2023 - Research.com Environmental Sciences in United States Leader Award
Ronald Benner spends much of his time researching Dissolved organic carbon, Environmental chemistry, Organic matter, Total organic carbon and Seawater. His study in Dissolved organic carbon is interdisciplinary in nature, drawing from both Deep sea, Surface water, Biogeochemical cycle, Chemical composition and Terrigenous sediment. His Environmental chemistry study combines topics in areas such as Ecology, Water column, Carbon and Mineralogy.
His biological study spans a wide range of topics, including Ultrafiltration, Inorganic chemistry, Emiliania huxleyi and Lignin. His Total organic carbon research is multidisciplinary, incorporating elements of Particulates, Carbohydrate and Plankton. His Seawater research includes elements of Combustion, Platinum, Carbon cycle and Geochemical cycle.
The scientist’s investigation covers issues in Dissolved organic carbon, Environmental chemistry, Organic matter, Oceanography and Total organic carbon. His study on Dissolved organic carbon also encompasses disciplines like
His Organic matter study also includes
Ronald Benner mainly focuses on Environmental chemistry, Dissolved organic carbon, Oceanography, Organic matter and Ecology. His Environmental chemistry research is multidisciplinary, relying on both Seawater, Carbon, Lignin and Chemical composition. His Dissolved organic carbon study combines topics from a wide range of disciplines, such as Colored dissolved organic matter, Mesopelagic zone, Carbon cycle, Terrigenous sediment and Nutrient.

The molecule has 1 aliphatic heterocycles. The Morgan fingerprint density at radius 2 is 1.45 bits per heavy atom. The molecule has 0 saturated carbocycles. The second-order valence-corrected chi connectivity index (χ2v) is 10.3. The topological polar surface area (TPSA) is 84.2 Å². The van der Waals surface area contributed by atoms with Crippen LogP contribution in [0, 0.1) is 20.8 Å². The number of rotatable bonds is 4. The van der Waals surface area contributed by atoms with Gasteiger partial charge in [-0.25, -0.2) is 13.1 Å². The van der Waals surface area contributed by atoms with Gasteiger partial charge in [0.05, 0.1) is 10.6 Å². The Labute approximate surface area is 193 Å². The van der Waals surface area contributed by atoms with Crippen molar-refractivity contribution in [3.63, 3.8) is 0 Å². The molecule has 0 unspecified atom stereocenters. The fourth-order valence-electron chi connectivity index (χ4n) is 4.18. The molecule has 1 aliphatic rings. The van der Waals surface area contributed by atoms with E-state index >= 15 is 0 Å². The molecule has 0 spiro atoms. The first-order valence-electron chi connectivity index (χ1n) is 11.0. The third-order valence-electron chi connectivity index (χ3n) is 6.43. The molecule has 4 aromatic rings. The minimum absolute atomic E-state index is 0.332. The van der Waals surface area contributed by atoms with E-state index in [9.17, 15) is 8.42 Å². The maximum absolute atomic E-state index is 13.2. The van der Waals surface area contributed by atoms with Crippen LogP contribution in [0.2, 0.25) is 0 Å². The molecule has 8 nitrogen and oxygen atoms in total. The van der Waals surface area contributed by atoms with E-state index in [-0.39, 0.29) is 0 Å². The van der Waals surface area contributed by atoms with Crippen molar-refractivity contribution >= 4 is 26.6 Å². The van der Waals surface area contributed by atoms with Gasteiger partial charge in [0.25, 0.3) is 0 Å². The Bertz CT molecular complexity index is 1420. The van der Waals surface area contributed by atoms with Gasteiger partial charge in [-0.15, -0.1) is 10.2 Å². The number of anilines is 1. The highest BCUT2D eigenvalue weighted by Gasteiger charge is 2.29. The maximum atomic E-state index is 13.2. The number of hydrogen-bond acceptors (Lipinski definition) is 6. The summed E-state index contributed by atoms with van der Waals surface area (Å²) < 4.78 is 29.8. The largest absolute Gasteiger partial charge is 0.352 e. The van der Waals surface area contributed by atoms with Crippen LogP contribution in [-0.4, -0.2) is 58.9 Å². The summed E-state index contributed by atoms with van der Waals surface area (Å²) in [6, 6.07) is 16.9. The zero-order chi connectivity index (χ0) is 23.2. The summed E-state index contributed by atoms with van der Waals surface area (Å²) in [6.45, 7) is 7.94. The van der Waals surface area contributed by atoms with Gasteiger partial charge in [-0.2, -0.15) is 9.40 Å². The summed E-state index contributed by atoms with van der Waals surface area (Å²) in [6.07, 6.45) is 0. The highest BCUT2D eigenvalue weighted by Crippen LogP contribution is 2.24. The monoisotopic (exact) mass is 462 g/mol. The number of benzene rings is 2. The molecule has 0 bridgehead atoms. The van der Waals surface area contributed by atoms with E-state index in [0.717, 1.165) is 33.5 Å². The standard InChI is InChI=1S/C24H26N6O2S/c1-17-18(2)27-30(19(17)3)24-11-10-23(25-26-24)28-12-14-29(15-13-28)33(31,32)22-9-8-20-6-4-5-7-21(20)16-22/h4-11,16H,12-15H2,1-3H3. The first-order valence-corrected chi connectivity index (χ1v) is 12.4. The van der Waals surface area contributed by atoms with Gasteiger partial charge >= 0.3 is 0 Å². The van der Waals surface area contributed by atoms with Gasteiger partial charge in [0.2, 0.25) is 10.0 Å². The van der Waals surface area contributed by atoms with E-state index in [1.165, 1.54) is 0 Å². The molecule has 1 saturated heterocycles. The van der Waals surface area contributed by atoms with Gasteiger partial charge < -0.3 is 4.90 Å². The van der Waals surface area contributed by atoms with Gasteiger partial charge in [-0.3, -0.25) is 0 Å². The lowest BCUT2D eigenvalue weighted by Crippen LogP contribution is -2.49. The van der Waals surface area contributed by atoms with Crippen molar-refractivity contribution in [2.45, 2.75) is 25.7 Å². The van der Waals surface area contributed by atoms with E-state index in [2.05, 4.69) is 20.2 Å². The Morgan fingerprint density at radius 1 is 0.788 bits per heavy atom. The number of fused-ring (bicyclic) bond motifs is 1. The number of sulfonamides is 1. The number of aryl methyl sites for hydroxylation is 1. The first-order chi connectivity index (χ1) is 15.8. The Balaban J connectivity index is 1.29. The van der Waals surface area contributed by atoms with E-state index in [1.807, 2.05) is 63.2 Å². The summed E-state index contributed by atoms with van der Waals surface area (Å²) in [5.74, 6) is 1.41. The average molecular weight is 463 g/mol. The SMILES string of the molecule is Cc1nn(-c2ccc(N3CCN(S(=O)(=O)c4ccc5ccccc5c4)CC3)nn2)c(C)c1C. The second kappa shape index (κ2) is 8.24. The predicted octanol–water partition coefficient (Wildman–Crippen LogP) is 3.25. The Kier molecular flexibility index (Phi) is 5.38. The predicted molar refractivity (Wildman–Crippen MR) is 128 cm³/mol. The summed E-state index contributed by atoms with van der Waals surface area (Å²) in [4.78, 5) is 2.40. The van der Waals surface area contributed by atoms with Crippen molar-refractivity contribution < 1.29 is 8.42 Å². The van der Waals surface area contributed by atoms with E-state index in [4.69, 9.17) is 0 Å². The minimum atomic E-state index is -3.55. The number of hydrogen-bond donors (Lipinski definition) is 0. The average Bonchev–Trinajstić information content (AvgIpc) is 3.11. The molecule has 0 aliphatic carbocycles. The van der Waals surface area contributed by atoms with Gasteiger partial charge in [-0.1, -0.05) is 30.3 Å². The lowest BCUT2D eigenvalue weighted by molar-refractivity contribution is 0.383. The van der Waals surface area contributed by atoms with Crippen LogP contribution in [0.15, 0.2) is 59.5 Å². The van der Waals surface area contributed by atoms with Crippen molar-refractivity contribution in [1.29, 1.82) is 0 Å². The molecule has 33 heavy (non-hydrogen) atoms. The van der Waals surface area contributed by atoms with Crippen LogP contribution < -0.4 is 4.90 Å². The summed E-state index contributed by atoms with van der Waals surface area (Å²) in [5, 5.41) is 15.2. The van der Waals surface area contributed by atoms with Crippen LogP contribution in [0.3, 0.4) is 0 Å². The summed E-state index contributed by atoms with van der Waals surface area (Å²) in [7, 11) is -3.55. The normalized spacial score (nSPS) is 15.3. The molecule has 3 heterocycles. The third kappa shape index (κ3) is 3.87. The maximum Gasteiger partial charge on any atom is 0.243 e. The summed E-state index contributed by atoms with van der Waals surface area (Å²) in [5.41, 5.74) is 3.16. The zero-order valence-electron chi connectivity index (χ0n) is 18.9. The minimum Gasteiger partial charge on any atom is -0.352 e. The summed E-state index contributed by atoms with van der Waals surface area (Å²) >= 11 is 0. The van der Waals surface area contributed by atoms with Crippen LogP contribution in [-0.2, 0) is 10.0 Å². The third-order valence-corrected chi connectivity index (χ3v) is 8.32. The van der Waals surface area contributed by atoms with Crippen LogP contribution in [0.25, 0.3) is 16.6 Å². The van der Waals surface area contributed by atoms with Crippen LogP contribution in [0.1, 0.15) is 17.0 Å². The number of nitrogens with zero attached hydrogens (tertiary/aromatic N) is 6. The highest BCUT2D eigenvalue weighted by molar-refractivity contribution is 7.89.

The study incorporates disciplines such as Phytoplankton and Biogeochemical cycle in addition to Oceanography. His work carried out in the field of Organic matter brings together such families of science as Deep sea, Total organic carbon, δ13C and Diagenesis. When carried out as part of a general Ecology research project, his work on Ecosystem and Boreal ecosystem is frequently linked to work in Perspective and Ageing, therefore connecting diverse disciplines of study.
His primary areas of study are Dissolved organic carbon, Environmental chemistry, Oceanography, Terrigenous sediment and Colored dissolved organic matter. His Dissolved organic carbon research incorporates themes from Carbon, Hydrology, Aquifer and Biogeochemistry. His studies in Environmental chemistry integrate themes in fields like Ecology, Organic matter and Microbiology.
His Oceanography study incorporates themes from Nutrient and Biogeochemical cycle. His Terrigenous sediment research includes themes of Permafrost, Surface runoff and Canada Basin, Arctic. In his study, The arctic and Estuary is strongly linked to Continental shelf, which falls under the umbrella field of Colored dissolved organic matter.
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What happens to terrestrial organic matter in the ocean
John I. Hedges;Richard G. Keil;Ronald Benner.
Organic Geochemistry (1997)
Bacterial utilization of different size classes of dissolved organic matter
Rainer M. W. Amon;Ronald Benner.
Limnology and Oceanography (1996)
Microbial production of recalcitrant dissolved organic matter: long-term carbon storage in the global ocean.
Nianzhi Jiao;Gerhard J. Herndl;Dennis A. Hansell;Ronald Benner.
Nature Reviews Microbiology (2010)
Depletion of 13 C in lignin and its implications for stable carbon isotope studies
Ronald Benner;Marilyn L. Fogel;E. Kent Sprague;Robert E. Hodson.
BULK CHEMICAL CHARACTERISTICS OF DISSOLVED ORGANIC MATTER IN THE OCEAN
Ronald Benner;J. Dean Pakulski;Matthew Mccarthy;John I. Hedges.
Chapter 3 – Chemical Composition and Reactivity
Biogeochemistry of Marine Dissolved Organic Matter (2002)
Characterization of a major refractory component of marine dissolved organic matter
Norbert Hertkorn;Ronald Benner;Moritz Frommberger;Philippe Schmitt-Kopplin.
Geochimica et Cosmochimica Acta (2006)
Production of Refractory Dissolved Organic Matter by Bacteria
Hiroshi Ogawa;Yukio Amagai;Isao Koike;Karl Kaiser.
Rapid cycling of high-molecular-weight dissolved organic matter in the ocean
Rainer M. W. Amon;Ronald Benner.
Distribution and cycling of terrigenous dissolved organic matter in the ocean
Stephen Opsahl;Ronald Benner.
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